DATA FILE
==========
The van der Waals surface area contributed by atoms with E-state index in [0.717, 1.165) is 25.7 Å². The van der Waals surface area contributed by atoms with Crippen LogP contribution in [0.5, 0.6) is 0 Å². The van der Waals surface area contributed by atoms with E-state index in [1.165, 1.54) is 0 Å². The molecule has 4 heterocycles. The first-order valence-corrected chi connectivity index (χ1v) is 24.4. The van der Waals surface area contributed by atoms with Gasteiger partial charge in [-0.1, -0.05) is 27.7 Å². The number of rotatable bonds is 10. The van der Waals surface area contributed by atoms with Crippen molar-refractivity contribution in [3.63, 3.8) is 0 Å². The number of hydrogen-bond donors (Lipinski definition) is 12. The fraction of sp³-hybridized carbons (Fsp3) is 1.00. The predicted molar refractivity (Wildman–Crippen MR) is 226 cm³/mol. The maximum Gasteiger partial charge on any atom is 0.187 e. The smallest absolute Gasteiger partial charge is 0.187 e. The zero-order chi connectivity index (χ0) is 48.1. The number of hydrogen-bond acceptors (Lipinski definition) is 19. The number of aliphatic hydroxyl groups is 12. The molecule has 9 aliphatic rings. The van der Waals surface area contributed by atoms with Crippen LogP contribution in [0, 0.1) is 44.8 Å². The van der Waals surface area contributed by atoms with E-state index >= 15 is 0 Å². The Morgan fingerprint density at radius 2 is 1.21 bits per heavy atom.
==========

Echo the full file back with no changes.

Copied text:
The van der Waals surface area contributed by atoms with E-state index in [0.717, 1.165) is 25.7 Å². The van der Waals surface area contributed by atoms with Crippen LogP contribution in [0.5, 0.6) is 0 Å². The van der Waals surface area contributed by atoms with E-state index in [1.165, 1.54) is 0 Å². The molecule has 4 heterocycles. The first-order valence-corrected chi connectivity index (χ1v) is 24.4. The van der Waals surface area contributed by atoms with Gasteiger partial charge in [-0.1, -0.05) is 27.7 Å². The number of rotatable bonds is 10. The van der Waals surface area contributed by atoms with Crippen molar-refractivity contribution in [3.63, 3.8) is 0 Å². The number of hydrogen-bond donors (Lipinski definition) is 12. The fraction of sp³-hybridized carbons (Fsp3) is 1.00. The predicted molar refractivity (Wildman–Crippen MR) is 226 cm³/mol. The maximum Gasteiger partial charge on any atom is 0.187 e. The smallest absolute Gasteiger partial charge is 0.187 e. The zero-order chi connectivity index (χ0) is 48.1. The number of hydrogen-bond acceptors (Lipinski definition) is 19. The number of aliphatic hydroxyl groups is 12. The molecule has 9 aliphatic rings. The van der Waals surface area contributed by atoms with Crippen LogP contribution in [0, 0.1) is 44.8 Å². The van der Waals surface area contributed by atoms with E-state index >= 15 is 0 Å². The Morgan fingerprint density at radius 2 is 1.21 bits per heavy atom.